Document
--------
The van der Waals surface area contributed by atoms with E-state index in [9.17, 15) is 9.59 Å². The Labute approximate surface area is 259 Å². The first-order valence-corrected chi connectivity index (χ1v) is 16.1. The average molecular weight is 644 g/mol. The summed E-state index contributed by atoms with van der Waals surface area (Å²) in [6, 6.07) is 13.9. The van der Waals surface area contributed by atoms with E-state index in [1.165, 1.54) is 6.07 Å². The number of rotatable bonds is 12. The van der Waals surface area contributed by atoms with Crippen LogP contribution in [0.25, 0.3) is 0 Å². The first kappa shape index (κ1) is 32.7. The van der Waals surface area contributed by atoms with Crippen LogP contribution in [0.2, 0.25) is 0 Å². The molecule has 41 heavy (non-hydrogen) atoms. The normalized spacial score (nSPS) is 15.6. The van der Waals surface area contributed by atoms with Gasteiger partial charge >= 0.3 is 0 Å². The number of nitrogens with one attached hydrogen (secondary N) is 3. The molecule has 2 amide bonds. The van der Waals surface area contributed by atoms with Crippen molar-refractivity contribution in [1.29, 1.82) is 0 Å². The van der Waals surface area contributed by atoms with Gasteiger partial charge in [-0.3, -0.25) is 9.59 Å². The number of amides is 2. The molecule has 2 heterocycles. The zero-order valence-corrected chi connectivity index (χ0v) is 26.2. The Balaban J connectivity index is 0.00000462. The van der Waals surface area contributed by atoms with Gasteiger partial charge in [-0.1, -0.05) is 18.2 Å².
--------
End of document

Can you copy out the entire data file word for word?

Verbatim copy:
The van der Waals surface area contributed by atoms with E-state index in [9.17, 15) is 9.59 Å². The Labute approximate surface area is 259 Å². The first-order valence-corrected chi connectivity index (χ1v) is 16.1. The average molecular weight is 644 g/mol. The summed E-state index contributed by atoms with van der Waals surface area (Å²) in [6, 6.07) is 13.9. The van der Waals surface area contributed by atoms with E-state index in [1.165, 1.54) is 6.07 Å². The number of rotatable bonds is 12. The van der Waals surface area contributed by atoms with Crippen LogP contribution in [0.25, 0.3) is 0 Å². The first kappa shape index (κ1) is 32.7. The van der Waals surface area contributed by atoms with Crippen LogP contribution in [0.2, 0.25) is 0 Å². The molecule has 41 heavy (non-hydrogen) atoms. The normalized spacial score (nSPS) is 15.6. The van der Waals surface area contributed by atoms with Gasteiger partial charge >= 0.3 is 0 Å². The number of nitrogens with one attached hydrogen (secondary N) is 3. The molecule has 2 amide bonds. The van der Waals surface area contributed by atoms with Crippen molar-refractivity contribution in [1.29, 1.82) is 0 Å². The van der Waals surface area contributed by atoms with Gasteiger partial charge in [-0.3, -0.25) is 9.59 Å². The number of amides is 2. The molecule has 2 heterocycles. The zero-order valence-corrected chi connectivity index (χ0v) is 26.2. The Balaban J connectivity index is 0.00000462. The van der Waals surface area contributed by atoms with Gasteiger partial charge in [-0.1, -0.05) is 18.2 Å².